Thursday, 1 April 2010

The Joy of Section 215


My boyfriend's flat is next door to a couple of houses owned by a Housing Authority. These houses are a tip - see photo above, click on it to enlarge. I know it could be a lot worse, (no rusty white goods, for example) but that's not the point; every time I walk past I inwardly fume at the mess, so I decided to find out whether there was anything we could do apart from just writing a letter to the HA which would probably get ignored.

And I discovered section 215 of the Town and Country Planning Act 1990:
215. (1) If it appears to the local planning authority that the amenity of a part of their area, or of an adjoining area, is adversely affected by the condition of land in their area, they may serve on the owner and occupier of the land a notice under this section.
(2) The notice shall require such steps for remedying the condition of the land as may be specified in the notice to be taken within such period as may be so specified.
In plain English, this means that owners of eyesores can be served notice by the council to clean up their act, (and prosecuted and fined if they don't comply).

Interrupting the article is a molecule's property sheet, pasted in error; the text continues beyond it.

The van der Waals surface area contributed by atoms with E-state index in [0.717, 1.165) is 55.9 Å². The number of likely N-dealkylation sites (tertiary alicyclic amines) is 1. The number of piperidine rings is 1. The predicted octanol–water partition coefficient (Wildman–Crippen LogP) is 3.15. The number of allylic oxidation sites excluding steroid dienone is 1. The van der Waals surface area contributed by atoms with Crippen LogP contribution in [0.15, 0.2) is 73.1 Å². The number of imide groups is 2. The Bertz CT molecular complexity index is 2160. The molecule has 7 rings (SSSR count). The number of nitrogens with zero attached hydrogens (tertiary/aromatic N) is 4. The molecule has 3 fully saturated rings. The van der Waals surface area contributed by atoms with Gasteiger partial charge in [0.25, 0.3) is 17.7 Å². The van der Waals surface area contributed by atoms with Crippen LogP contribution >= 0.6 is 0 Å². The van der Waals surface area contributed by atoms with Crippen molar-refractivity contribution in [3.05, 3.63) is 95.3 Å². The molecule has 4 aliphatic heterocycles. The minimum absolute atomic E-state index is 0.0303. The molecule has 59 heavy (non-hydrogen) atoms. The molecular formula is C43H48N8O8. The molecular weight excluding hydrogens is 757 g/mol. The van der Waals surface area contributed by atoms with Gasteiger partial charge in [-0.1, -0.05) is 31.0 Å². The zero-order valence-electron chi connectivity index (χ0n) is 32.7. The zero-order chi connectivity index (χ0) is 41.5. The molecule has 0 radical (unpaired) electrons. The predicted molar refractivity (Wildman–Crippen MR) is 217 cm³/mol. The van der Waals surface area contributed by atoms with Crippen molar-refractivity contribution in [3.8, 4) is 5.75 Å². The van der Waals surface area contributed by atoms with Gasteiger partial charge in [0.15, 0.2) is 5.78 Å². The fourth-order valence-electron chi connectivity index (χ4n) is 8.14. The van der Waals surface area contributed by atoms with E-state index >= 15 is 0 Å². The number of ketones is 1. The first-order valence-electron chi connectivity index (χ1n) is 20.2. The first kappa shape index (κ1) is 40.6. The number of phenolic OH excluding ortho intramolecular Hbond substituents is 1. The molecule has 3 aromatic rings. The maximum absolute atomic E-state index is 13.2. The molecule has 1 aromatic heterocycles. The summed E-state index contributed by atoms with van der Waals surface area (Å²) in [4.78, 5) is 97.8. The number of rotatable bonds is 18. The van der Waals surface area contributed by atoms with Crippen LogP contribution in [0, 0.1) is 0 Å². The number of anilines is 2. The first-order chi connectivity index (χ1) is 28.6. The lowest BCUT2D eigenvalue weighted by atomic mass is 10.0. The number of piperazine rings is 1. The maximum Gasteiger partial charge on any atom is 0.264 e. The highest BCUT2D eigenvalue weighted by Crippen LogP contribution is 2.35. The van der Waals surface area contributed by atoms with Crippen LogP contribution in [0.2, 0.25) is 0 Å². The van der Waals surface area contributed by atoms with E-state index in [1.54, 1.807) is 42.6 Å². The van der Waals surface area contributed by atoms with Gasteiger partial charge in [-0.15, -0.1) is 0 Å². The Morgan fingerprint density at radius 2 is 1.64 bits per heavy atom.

The definition of 'land' in the Act under section 336 'Interpretations' includes buildings - viz. '"land" means any corporeal hereditament including a building' - so it can apply to pretty much anything, from front gardens full of rubbish, to badly maintained buildings that lend a depressing air to a street. Anything with an adverse effect on the amenity of an area.

I don't know whether there's a legal definition of 'amenity', but the dictionary says it's the quality of being pleasant or agreeable, the attractiveness and value of real estate or of a residential structure, and a feature conducive to such attractiveness and value. It's what Belgravia has a lot of.

And what's 'corporeal hereditament'? - it's permanent tangible stuff, basically, but a better definition here.

While I generally disapprove of nose-poking by local government, this law is a heartbreaking work of staggering middle-class genius. Councils should have a dedicated s.215 team to go round the borough serving notices on crappy buildings and land sites. Indeed, there is published guidance for local authorities encouraging them to be pro-active in the serving of such notices, because they are extremely effective (80% compliance upon serving notice), and therefore an easy way to help regenerate an area. Everyone benefits from living in a nicer environment (if you believe in the Broken Windows theory).